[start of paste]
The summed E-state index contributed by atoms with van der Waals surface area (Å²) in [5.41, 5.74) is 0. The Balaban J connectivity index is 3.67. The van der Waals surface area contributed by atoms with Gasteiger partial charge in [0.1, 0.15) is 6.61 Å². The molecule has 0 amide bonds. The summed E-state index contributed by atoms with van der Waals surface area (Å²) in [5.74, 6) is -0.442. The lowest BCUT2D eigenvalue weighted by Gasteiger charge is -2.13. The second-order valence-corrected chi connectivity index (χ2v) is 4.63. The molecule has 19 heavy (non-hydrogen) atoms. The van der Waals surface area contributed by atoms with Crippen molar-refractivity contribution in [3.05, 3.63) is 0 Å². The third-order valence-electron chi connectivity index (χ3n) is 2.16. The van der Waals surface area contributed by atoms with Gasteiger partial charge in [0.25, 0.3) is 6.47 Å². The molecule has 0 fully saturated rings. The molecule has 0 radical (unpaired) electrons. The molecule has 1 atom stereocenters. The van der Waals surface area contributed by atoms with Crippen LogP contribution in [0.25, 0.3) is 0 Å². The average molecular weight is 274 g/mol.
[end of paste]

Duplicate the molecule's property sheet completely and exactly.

The summed E-state index contributed by atoms with van der Waals surface area (Å²) in [5.41, 5.74) is 0. The Balaban J connectivity index is 3.67. The van der Waals surface area contributed by atoms with Gasteiger partial charge in [0.1, 0.15) is 6.61 Å². The molecule has 0 amide bonds. The summed E-state index contributed by atoms with van der Waals surface area (Å²) in [5.74, 6) is -0.442. The lowest BCUT2D eigenvalue weighted by Gasteiger charge is -2.13. The second-order valence-corrected chi connectivity index (χ2v) is 4.63. The molecule has 19 heavy (non-hydrogen) atoms. The van der Waals surface area contributed by atoms with Crippen molar-refractivity contribution in [3.05, 3.63) is 0 Å². The third-order valence-electron chi connectivity index (χ3n) is 2.16. The van der Waals surface area contributed by atoms with Gasteiger partial charge in [0.25, 0.3) is 6.47 Å². The molecule has 0 fully saturated rings. The molecule has 0 radical (unpaired) electrons. The molecule has 1 atom stereocenters. The van der Waals surface area contributed by atoms with Crippen LogP contribution in [0.25, 0.3) is 0 Å². The average molecular weight is 274 g/mol.